Jennifer Banash's HOLLYWOODLAND
Impetus Press, August 2006
$17.95, 353 pages
Will Alice find her way out of the looking glass? Will Sharlene find her way out of her world of mirrors where everything depends on the quality of her own reflection? We fear that like the original Grimm fairytales, this one won't end happily: when Jennifer Banash's novel Hollywoodland opens, her heroine Sharlene is in a coma, the result of an attempted suicide.
From there, the book then looks back over Sharlene's life, specifically, her climb to fame. She hungers to be a star and, essentially, to be loved, which leads her to have affairs with a photographer, a rock guitarist, and a female porn star. Eventually, she moves into her own big house at the top of a hill. Her adventures are interspersed with passages from Alice and Wonderland and other fairy tales that portray Sharlene at the mercy of her world. For example, after her rock star boyfriend leaves for a six-week tour: "'You ought to be ashamed of yourself,' said Alice. 'A great girl like you to go on crying this way! Stop this moment I tell you!' But she went on all the same, shedding gallons of tears, until there was a large pool all around her, about four inches deep and reaching half down the hall." This fanciful aspect is the sugar that helps send Sharlene's painful desperation smoothly down our throats.
Sharlene sheds her former identity as a nondescript girl from an old mining town who once took refuge in a dark movie theater. She becomes Sierra to satisfy the demand of a video producer who wants her name to be more exotic, and she transforms herself to suit her name. Sierra moves up in the porn world, and her stardom leads her to one of the most powerful men in the US: the President. After a brute sexual encounter in the Oval Office, she lives to get back into the President's arms. She imagines that he fulfills an emotional need: "She is limp and vulnerable in his arms. He is hope and desire. Acceptance and respect. The fulfillment of her destiny." But instead he instigates her downfall, leaving her in a far worse place than when she met him.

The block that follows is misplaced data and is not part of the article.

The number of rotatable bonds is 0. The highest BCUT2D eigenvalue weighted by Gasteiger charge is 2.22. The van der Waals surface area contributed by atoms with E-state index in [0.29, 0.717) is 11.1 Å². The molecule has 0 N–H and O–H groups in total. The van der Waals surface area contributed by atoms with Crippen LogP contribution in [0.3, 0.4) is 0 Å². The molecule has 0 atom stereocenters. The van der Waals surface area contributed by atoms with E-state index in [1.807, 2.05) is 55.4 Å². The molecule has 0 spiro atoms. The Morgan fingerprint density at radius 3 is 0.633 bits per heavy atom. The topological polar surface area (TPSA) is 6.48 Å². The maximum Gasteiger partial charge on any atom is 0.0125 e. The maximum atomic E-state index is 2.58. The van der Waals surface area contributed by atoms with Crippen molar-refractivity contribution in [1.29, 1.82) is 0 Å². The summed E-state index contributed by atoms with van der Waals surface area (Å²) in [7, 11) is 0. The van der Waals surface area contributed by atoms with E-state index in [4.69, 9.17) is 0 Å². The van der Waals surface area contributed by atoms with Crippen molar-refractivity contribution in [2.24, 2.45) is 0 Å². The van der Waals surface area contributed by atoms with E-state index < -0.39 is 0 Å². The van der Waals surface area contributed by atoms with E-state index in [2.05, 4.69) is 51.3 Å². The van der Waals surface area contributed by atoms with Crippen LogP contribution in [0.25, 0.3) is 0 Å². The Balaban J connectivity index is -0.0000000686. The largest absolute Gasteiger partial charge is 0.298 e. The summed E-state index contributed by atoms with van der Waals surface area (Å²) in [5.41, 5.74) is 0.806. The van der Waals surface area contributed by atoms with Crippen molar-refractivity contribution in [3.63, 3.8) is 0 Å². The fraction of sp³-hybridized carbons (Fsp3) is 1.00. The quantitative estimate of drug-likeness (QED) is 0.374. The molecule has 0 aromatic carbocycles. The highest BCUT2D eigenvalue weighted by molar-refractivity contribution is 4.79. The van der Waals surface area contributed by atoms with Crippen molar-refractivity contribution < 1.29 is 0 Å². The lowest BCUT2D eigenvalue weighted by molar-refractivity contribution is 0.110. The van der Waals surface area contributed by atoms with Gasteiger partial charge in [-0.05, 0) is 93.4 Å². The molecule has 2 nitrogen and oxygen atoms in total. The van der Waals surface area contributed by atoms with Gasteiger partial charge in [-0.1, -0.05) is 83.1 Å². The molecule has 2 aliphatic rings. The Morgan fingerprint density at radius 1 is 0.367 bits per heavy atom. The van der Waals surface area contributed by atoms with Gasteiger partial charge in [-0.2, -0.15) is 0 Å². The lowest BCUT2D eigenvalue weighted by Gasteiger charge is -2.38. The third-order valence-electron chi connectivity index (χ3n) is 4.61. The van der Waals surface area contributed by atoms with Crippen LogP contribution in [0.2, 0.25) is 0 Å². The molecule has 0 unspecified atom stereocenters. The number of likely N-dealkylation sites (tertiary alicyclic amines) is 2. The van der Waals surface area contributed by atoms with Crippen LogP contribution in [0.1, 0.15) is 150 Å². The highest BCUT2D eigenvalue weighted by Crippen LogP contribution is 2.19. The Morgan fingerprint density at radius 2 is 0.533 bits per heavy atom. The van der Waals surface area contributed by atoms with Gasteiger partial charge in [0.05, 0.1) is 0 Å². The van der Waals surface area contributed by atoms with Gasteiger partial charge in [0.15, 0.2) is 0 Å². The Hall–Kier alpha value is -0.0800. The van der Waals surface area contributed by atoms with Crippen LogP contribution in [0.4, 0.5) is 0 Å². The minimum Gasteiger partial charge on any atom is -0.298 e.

Hollywoodland is a promising first release for Impetus Press, a press that strives to bridge the gap between commercial and experimental fiction. In addition to providing an enchanting story, the details are lush. The narrative takes us through a world that is at times vivid and at others full of soft blurry edges, the words sliding through our consciousness like the bubbles in a glass of Cristal. Banash also expertly captures the voices of the stream of acquaintances who renounce responsibility for Sharlene's suicide attempt, beginning with the first man who left her-her father. In their testimonies to the investigators into her suicide, none want to admit that they added to her despair. In her coma she is as alone as she was in life, yet all she ever wanted was to be loved.
Jennifer Banash was born and raised in New York City. She graduated with a B.A. in Fine Art from Arizona State University and has worked as a copywriter, editor, waitress, television news writer, party promoter, and exotic dancer. She lives, works and writes in Iowa City, Iowa, and is a doctoral candidate in English at the University of Iowa. In August 2005, she co-founded Impetus Press with her partner, Willy Blackmore. Her poetry has been published in Black Spring Review, Poetry Motel, and The Colorado Review. Her first novel, Hollywoodland: An American Fairy Tale, is published by Impetus Press.